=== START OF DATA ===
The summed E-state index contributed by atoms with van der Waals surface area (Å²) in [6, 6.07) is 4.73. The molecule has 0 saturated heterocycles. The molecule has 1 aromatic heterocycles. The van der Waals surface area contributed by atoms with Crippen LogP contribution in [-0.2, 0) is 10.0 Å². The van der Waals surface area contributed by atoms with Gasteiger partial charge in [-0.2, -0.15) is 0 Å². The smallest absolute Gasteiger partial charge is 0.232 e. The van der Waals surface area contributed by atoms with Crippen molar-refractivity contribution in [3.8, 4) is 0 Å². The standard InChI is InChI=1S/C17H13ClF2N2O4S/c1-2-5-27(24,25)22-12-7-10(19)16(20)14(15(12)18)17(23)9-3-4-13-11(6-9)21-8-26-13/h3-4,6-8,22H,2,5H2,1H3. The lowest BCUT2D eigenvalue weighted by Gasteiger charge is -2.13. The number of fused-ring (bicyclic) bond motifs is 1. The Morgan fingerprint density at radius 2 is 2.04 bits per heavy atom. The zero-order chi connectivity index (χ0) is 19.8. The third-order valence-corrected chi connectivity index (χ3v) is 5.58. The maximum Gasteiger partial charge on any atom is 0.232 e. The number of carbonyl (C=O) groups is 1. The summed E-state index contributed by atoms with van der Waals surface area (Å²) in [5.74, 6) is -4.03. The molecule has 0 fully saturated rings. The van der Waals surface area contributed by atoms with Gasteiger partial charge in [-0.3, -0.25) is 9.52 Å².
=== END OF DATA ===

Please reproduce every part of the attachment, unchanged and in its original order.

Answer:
The summed E-state index contributed by atoms with van der Waals surface area (Å²) in [6, 6.07) is 4.73. The molecule has 0 saturated heterocycles. The molecule has 1 aromatic heterocycles. The van der Waals surface area contributed by atoms with Crippen LogP contribution in [-0.2, 0) is 10.0 Å². The van der Waals surface area contributed by atoms with Gasteiger partial charge in [-0.2, -0.15) is 0 Å². The smallest absolute Gasteiger partial charge is 0.232 e. The van der Waals surface area contributed by atoms with Crippen molar-refractivity contribution in [3.8, 4) is 0 Å². The standard InChI is InChI=1S/C17H13ClF2N2O4S/c1-2-5-27(24,25)22-12-7-10(19)16(20)14(15(12)18)17(23)9-3-4-13-11(6-9)21-8-26-13/h3-4,6-8,22H,2,5H2,1H3. The lowest BCUT2D eigenvalue weighted by Gasteiger charge is -2.13. The number of fused-ring (bicyclic) bond motifs is 1. The Morgan fingerprint density at radius 2 is 2.04 bits per heavy atom. The zero-order chi connectivity index (χ0) is 19.8. The third-order valence-corrected chi connectivity index (χ3v) is 5.58. The maximum Gasteiger partial charge on any atom is 0.232 e. The number of carbonyl (C=O) groups is 1. The summed E-state index contributed by atoms with van der Waals surface area (Å²) in [5.74, 6) is -4.03. The molecule has 0 fully saturated rings. The van der Waals surface area contributed by atoms with Gasteiger partial charge in [-0.3, -0.25) is 9.52 Å².